I looked up the Timesarticle after seeing CBS This Morning News, and it accurately quoted me:
There are many conspiracy theories about vaccines, and they circulate almost continuously. Some are relatively new, but most are at least a few years old. They all tend to fall into several defined types, such as the “CDC whistleblower” story, which posits that the “CDC knew” all these years that vaccines cause autism but covered it up, even going so far as to commit scientific fraud to do so. Of the many other myths about vaccines that stubbornly persist despite all evidence showing them not only to be untrue but to be risibly, pseudoscientifically untrue, among whose number are myths that vaccines cause autism, sudden infant death syndrome, and a syndrome that so resembles shaken baby syndrome (more correctly called abusive head trauma) that shaken baby syndrome is a misdiagnosis for vaccine injury, the antivaccine conspiracy theory that vaccines are being used for population control is one of the most persistent. In this myth, vaccines are not designed to protect populations of impoverished nations against diseases like the measles, which still kills hundreds of thousands of people a year outside of developed countries. Oh, no. Rather, according to this myth, vaccines are in fact a surreptitious instrument of population control designed to render people sterile, for whatever nefarious reasons the powers that be have to want to control the population.
You might recall how a few years ago antivaccinationists leaped on a statement by Bill Gates that “if we do a really great job on new vaccines, health care, reproductive health services, we could lower that [population] by perhaps 10 or 15 percent.” They used it to accuse Gates of being a eugenicist and that vaccines were in actuality an instrument of global depopulation. It was a ridiculous charge of course. In context, it was clear that Gates was referring to how the expected population increase from 6.8 billion to 9 billion could be blunted by providing good health care, including reproductive care and vaccines, to impoverished people in regions where the population increases are expected to be greatest. He was clearly referring to decreasing the expected population increase by 10% or 15%, meaning that instead of going up to 9 billion the population would only increase to between 7.65 and 8.1 billion. In other words, he was referring to how good health care could decrease the expected rate of population growth, not how vaccines could be used to depopulate the world. However, because of the prevalence of the myth that vaccines are sterilizing agents intended for global depopulation, the charge that Gates is a eugenicist, as obviously off base as it is to reasonable people, resonated in the anti-science world of antivaccinationists. Similar claims, namely that there is “something” in vaccines that results in infertility and sterilization, have been unfortunately very effective in frightening people in Third World countries and have played a major role in antivaccine campaigns that have delayed the eradication of polio.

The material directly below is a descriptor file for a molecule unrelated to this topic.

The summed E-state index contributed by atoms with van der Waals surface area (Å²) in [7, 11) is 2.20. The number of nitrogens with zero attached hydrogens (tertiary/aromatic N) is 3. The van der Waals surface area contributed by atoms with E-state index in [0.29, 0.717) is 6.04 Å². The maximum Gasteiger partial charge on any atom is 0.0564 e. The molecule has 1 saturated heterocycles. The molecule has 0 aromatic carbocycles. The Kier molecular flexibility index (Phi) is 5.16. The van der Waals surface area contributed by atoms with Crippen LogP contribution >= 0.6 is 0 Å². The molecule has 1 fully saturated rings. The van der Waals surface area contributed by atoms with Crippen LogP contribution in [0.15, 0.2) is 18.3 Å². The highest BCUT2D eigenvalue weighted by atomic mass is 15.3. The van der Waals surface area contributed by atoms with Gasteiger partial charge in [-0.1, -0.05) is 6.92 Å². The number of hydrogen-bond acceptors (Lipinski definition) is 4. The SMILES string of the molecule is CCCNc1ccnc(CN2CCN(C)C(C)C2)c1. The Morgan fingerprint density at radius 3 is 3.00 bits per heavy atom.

Parent “I want #Ebola vaccine for my child”
Doc “There isn’t one, but we have #flushot“
Parent “We don’t believe in that”
So much of what we are for at Science-Based Medicine is reflected in what we oppose: all the pseudo-medical interventions and SCAMs. It is not always a positive message, forever noting why you should not be participating in a given bit of fantasy-based medicine. We are often the nay-saying curmudgeons of the medical world. Even for medical topics about for which I am in strongly in favor, vaccines, much of my prose is devoted to countering myths and lies about influenza vaccines, from why the Cochrane review is messed up to why health care workers are dumb asses for not being vaccinated.
Well no Debbie Downer or Crotchety Crislip today. Nope. We are going to ride our Rainbow Unicorn to the land of Happiness and Immunity and discuss some of the reasons why you and yours should get the influenza vaccine. (more…)